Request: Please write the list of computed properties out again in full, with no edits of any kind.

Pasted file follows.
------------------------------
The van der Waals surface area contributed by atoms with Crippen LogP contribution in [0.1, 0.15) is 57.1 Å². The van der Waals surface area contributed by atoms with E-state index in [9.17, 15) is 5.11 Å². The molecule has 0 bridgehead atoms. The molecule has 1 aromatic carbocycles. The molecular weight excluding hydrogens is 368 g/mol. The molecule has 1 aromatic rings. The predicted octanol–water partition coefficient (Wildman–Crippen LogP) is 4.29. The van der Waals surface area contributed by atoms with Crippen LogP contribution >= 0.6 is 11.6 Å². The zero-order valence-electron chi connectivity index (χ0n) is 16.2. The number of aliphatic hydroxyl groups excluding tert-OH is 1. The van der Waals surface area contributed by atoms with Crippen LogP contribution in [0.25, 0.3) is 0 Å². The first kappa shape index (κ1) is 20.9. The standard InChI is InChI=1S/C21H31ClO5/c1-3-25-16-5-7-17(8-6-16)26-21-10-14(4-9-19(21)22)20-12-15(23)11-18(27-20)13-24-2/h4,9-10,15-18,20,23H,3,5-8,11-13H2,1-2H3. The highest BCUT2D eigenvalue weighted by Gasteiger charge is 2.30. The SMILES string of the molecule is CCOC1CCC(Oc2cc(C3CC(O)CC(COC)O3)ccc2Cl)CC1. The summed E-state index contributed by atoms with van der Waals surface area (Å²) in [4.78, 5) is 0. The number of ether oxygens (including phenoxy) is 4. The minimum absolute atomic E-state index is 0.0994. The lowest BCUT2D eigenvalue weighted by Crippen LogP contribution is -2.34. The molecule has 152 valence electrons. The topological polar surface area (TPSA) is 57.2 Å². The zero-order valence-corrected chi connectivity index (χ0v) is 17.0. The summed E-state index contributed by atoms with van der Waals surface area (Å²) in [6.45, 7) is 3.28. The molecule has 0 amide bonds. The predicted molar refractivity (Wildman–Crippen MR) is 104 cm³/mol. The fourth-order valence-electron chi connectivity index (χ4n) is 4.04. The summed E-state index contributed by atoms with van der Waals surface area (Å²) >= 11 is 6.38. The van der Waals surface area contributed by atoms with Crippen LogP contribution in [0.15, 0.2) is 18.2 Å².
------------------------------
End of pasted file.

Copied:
The van der Waals surface area contributed by atoms with Crippen LogP contribution in [0.1, 0.15) is 57.1 Å². The van der Waals surface area contributed by atoms with E-state index in [9.17, 15) is 5.11 Å². The molecule has 0 bridgehead atoms. The molecule has 1 aromatic carbocycles. The molecular weight excluding hydrogens is 368 g/mol. The molecule has 1 aromatic rings. The predicted octanol–water partition coefficient (Wildman–Crippen LogP) is 4.29. The van der Waals surface area contributed by atoms with Crippen LogP contribution >= 0.6 is 11.6 Å². The zero-order valence-electron chi connectivity index (χ0n) is 16.2. The number of aliphatic hydroxyl groups excluding tert-OH is 1. The van der Waals surface area contributed by atoms with Crippen LogP contribution in [0.25, 0.3) is 0 Å². The first kappa shape index (κ1) is 20.9. The standard InChI is InChI=1S/C21H31ClO5/c1-3-25-16-5-7-17(8-6-16)26-21-10-14(4-9-19(21)22)20-12-15(23)11-18(27-20)13-24-2/h4,9-10,15-18,20,23H,3,5-8,11-13H2,1-2H3. The highest BCUT2D eigenvalue weighted by Gasteiger charge is 2.30. The SMILES string of the molecule is CCOC1CCC(Oc2cc(C3CC(O)CC(COC)O3)ccc2Cl)CC1. The summed E-state index contributed by atoms with van der Waals surface area (Å²) in [4.78, 5) is 0. The number of ether oxygens (including phenoxy) is 4. The minimum absolute atomic E-state index is 0.0994. The lowest BCUT2D eigenvalue weighted by Crippen LogP contribution is -2.34. The molecule has 152 valence electrons. The topological polar surface area (TPSA) is 57.2 Å². The zero-order valence-corrected chi connectivity index (χ0v) is 17.0. The summed E-state index contributed by atoms with van der Waals surface area (Å²) in [6.45, 7) is 3.28. The molecule has 0 amide bonds. The predicted molar refractivity (Wildman–Crippen MR) is 104 cm³/mol. The fourth-order valence-electron chi connectivity index (χ4n) is 4.04. The summed E-state index contributed by atoms with van der Waals surface area (Å²) >= 11 is 6.38. The van der Waals surface area contributed by atoms with Crippen LogP contribution in [0.15, 0.2) is 18.2 Å².